Tasman Leader : February 27th 2014
28 THE TASMAN LEADER, FEBRUARY 27, 2014 GARDENING/PARENTING/NEWS Two unusual wild flowers By STEPHEN MCCARTHY Europe to sow on developing farms. This was often little better than threshed seed from meadow hay and consequently there were often many stowaways imported with it, in the form of annual and perennial pasture plants. Many of these such as ragwort and dock have become troublesome pasture weeds but there are others which are comparatively harmless and quite attractive. Our friends Tony and Vivienne Whitaker who farm in the Orinoco Valley which was originally settled about 1870. Being keen botanists and running an open garden they are very aware of plants found on their farm. Tony, who died suddenly last I week, recently sent me these two pictures which he took on the farm, of the European perennials Achillea ptarmica and Campanula rapunculus, both of which are very rare in the wild in New Zealand. They exist on the n the early days of colonisation in New Zealand grass seed was imported from Whitakers’ farm in old hill paddocks which have probably not been resown since the original forest clearance. Probably these plants were more common and more widely distributed but constant cultivation and resowing of land since settlement has meant that they have been much reduced. Achillea ptarmica exists on only about seven other recorded sites in the country and Campanula rapunculus is even rarer. Achillea ptarmica belongs to the same genus as the common perennial yarrow, the attractively coloured forms of which are in general cultivation in gardens. A. ptarmica is a herbaceous perennial from Europe to central Russia. It grows to 50 to 60 centimetres tall and has loose clusters of white button-like flowers blooming from late spring to late summer. It has dark green leaves with finely toothed margins. Probably much more familiar to the gardener is its double flowering form A. ptarmica, ‘‘The Pearl’’. This is a fine specimen for Rare in the wild: Achillea ptarmica and Campanula rapunculus flowering at Whitaker’s farm. the perennial border making a compact plant with elegant sprays of pure white double pom-pom flowers produced over a long period in summer. ‘‘The Pearl’’ was a favourite plant of the garden designer Gertrude Jekyll and looks stunning when planted in large drifts with a backdrop of evergreens. It is easily propagated from seed and flowers in about three months. This attractive perennial was awarded the Royal Horticultural Society’s Award of Garden Merit in 1999 and plants are available by mail order from Parva Plants, PO Box 16550 Christchurch 8441. Seed can be purchased from King’s Seeds, PO Box 283 Katikati 3166, Bay of Plenty. The fine seed should be sown on the surface of good seed compost in small pots and left uncovered. The pots should be watered from the base by standing them in water and the surface kept moist by frequent misting. Place the pots in a propagator or a warm place and germination should occur in 7 to 14 days. The seedlings should be gently pricked out into small pots after the first set of true leaves appear. When grown on, they should be gradually acclimatised to the outdoors for about a fortnight before planting in the garden. Do not plant out until all risk of frosts has passed. They should be Photo: TONY WHITAKER. spaced out to about 30 centimetres in a good well-drained sunny position. Campanula rapunculus, with the common names rampion bellflower, rampion, or rover bellflower, is found naturally in western Asia, north Africa and in most of Europe. This species was once widely grown for its leaves which were used like spinach and its parsniplike root, which was used like a radish. Like most campanulas it has blue flowers, but more tubular rather than the bell shape from which the genus takes its name. There is only one specimen of this species in Te Papa’s herbarium and that is from the Whitakers’ farm. How to educate about ‘treat foods’ Parenting Dust off sugar coating and get real about potential problems I read in the paper last week a headline; ‘‘Targeting sugar isn’t the answer’’ which was an article about the high number of sugary drinks available and the current discussion to tax these drinks to help combat the obesity issues our society is facing. My immediate reaction was that it is up to parents to educate children around the problems such drinks can cause and not allow their children to have them. If parents make a decision early on about what they are going to allow their children to have and not have, and explain the decision they have made, then children will have a better understanding around sugary drinks and foods and grow up more knowledgeable and able to make those decisions for themselves. When in supermarkets it is often cheaper to buy soft/fizzy drinks than it is to buy water and milk. The packaging is also far more appealing, and because I advocate for parents to take their children with them to the supermarket because it is a valuable learning experience, I appreciate that it is easy to give in and buy ‘‘treat’’ foods that could be outside the budget. I suggest that parents talk to their children about the fact that such foods are a treat, and perhaps only for special occasions. If this language is used while the child is growing up, then they will not expect to be able to consume them regularly. Supermarket trips won’t be so stressful, because children won’t be demanding products you with Brenda Holdaway enting don’t want them to have. There are many parents who don’t allow their children to have anything fizzy or sweet, which is great. These children don’t ask for such products and often grow up not liking sugary drinks or sweets. So as a parent, make a decision about whether you want your children to have lots of sweets and fizzy drinks, and then come up with a plan of how you are going to make changes to your lifestyle and household. It may be that you are only allowed a bottle of fizz once a fortnight, so it won’t be in the house until then. If you do decide to restrict the amount, then talk to your children about it, and get them involved in coming up with other things they could have as a substitute. It might be a nice jug of cold water in the fridge with slices of lemon in it. That may sound boring, but sliced lemon in a jug of water makes it look and taste special. Although sugary drinks and sweets are nice to eat and have, think about the effect they are having on your children, not only their body but also their ability to learn and function. Make a decision and stick with it. It may mean you have to make changes as well, but our children are only young once and they will probably thank you for it later in life. NEWSWRAP A selection of stories written in the past week by Nelson Mail and Leader reporters. Thursday ❏ Parking was back in the news with revelations that Nelson City Council’ new parking contractors are expected to write at least 1300 more tickets a year than the council parking wardens used to manage . . . but the new operators are already rating well ahead of that. ❏ A conservationist looking for kea found two sets of moa bones in caves on Mt Owen. Friday ❏ Nelson Marlborough District Health Board has become the first in the country to ban sugary drinks from its two hospitals. ❏ Prime Minister John Key was kept away by fog at Wellington Airport, but the Cawthron Institute celebrated the opening of its most significant upgrade for 40 years. Saturday ❏ A Mariri couple are considering legal options to block a section of the Great Taste Cycle Trail past their property as they believe cost-cutting will make it unsafe. ❏ Treasured Nelson RSA war memorabilia is languishing in a shipping container and might be donated to the Nelson Provincial Museum for safekeeping. Sunday ❏ The NZ King Salmon Nelson Marlborough Falcons are destined meet Auckland in the national youth league final after winning the southern conference unbeaten with two games to spare. ❏ The Golden Edge Nelson Rowing Club has returned from their national finals with eight medals, four of them gold, in a stunning result for a resurgent club. Monday ❏ Nelson schools say they are frustrated with the problem-ridden Novopay system and have lost trust in it. Nelson College head Gary O’Shea says the system is a train wreck. ❏ Motueka police issued a strong plea to boaties to check weather forecasts before setting out after a small vessel with two adults and a child was blown on to rocks off Stephens Bay and had to be rescued. Tuesday ❏ An outdoor education teacher who created a false ID as a 15-year-old girl to seek sexual images from students was jailed for two-and-a-half years on 30 charges in the Nelson District Court. ❏ Warning signs have gone up on three Maitai River footbridges warning they might be unsafe in the event of a significant earthquake. And Nelson mayor Rachel Reese warns that the council has no money set aside for upgrading earthquake-prone buildings. Wednesday ❏ Central city businesses and courier drivers expressed alarm at the recent spike in parking tickets in Nelson, one saying the parking regime is vicious and bad for business. ❏ The virus that swept through Waimea College staff has been confirmed as norovirus and is believed to have originated in the staffroom. ❏ After being set to close, Richmond psychogeriatric care centre Alexandra Hospital is to get an $800,000 do-up.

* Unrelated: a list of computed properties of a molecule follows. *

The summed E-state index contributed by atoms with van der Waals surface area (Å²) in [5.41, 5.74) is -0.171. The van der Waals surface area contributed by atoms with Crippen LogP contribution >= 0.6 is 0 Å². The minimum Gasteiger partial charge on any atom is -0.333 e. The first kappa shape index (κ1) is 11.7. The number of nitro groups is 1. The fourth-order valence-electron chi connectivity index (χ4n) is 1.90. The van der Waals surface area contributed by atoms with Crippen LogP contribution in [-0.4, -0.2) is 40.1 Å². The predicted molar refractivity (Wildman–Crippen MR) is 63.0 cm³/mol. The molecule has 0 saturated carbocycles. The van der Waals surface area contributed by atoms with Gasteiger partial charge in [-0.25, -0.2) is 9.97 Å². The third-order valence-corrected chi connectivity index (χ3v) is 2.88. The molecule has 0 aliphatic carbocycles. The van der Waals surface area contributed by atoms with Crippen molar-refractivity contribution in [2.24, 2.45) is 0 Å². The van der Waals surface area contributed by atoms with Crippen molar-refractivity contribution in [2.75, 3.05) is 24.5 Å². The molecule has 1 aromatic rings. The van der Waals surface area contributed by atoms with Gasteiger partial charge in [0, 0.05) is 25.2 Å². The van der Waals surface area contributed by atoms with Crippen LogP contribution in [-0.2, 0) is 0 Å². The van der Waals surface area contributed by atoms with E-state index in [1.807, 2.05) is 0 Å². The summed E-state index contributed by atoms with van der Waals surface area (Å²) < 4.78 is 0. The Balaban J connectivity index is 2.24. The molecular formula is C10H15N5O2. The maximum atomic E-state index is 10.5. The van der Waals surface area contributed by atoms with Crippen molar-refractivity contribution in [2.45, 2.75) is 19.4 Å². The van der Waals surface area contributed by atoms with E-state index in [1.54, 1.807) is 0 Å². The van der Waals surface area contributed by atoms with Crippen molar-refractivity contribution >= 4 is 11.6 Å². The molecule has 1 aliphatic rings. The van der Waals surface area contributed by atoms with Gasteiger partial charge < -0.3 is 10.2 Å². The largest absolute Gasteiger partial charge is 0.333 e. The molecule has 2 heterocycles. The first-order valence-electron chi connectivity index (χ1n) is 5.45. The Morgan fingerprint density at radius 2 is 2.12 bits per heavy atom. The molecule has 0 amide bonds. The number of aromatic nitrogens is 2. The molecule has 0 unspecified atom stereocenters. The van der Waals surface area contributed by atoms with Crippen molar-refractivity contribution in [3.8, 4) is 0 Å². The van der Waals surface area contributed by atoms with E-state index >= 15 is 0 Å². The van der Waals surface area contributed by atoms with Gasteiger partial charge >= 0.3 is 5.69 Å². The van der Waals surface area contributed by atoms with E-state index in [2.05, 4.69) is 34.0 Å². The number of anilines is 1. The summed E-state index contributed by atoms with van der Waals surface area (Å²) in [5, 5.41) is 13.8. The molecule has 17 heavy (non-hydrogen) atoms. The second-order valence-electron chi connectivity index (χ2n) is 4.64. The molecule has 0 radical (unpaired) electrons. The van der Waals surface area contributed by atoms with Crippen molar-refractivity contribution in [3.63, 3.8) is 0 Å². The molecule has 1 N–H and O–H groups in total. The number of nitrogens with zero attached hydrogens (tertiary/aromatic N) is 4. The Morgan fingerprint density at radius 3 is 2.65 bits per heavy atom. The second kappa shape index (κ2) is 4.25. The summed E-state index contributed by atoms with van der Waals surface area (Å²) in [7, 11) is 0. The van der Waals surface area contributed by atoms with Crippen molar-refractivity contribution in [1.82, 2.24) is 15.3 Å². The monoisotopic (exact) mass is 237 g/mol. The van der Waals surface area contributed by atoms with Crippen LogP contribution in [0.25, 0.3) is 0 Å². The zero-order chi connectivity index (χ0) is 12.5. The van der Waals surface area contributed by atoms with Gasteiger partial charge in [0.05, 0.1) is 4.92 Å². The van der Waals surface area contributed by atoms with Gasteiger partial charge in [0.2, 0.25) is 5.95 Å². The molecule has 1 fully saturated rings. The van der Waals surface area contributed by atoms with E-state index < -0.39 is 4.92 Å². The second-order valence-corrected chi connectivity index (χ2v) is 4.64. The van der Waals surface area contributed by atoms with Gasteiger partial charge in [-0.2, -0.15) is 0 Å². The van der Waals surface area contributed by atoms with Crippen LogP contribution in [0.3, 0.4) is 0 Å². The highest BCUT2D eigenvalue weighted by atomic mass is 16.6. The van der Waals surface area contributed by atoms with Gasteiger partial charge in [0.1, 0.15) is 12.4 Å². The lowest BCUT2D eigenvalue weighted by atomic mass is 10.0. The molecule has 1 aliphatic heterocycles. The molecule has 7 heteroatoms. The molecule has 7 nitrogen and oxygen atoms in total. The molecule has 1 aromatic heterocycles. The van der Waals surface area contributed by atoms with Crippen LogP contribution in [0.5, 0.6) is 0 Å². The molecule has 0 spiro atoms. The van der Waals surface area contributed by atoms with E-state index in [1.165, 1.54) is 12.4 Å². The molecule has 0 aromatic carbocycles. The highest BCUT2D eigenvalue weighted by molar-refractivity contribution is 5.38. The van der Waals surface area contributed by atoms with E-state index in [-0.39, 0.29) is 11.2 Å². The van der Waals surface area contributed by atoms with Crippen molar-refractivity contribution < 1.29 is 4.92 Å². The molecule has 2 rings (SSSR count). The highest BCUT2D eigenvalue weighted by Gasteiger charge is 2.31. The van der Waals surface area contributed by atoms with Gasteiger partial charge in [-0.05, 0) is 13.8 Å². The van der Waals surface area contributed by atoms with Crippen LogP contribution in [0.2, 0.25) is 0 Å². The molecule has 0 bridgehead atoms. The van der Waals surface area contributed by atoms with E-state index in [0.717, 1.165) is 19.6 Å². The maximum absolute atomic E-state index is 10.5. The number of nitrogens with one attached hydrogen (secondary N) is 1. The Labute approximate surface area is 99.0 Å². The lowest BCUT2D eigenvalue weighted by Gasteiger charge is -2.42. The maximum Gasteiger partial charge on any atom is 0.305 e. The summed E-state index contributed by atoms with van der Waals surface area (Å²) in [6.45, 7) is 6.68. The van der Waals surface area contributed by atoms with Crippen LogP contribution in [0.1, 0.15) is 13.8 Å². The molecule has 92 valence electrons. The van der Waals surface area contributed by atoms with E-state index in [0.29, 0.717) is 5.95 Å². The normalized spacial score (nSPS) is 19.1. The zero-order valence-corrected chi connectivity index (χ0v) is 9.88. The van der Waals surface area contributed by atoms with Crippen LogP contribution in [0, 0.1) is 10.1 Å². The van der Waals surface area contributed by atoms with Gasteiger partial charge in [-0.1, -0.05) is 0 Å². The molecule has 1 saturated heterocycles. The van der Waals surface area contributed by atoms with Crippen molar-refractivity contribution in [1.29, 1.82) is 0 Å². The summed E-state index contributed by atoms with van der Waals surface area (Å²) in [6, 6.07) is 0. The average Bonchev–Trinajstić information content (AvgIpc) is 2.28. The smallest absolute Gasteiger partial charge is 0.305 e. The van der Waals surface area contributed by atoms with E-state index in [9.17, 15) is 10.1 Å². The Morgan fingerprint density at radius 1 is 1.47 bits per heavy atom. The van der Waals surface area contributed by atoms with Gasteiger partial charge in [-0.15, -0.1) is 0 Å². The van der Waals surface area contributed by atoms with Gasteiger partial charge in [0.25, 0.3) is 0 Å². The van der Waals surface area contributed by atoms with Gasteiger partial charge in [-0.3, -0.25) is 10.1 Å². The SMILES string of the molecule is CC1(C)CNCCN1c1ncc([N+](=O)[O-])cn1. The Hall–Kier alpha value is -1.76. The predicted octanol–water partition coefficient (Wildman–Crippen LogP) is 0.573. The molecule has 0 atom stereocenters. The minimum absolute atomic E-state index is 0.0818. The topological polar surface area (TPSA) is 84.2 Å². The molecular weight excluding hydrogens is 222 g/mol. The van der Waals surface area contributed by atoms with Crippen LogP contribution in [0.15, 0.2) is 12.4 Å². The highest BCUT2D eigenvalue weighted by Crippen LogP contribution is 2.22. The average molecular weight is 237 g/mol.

February 20th 2014
March 6th 2014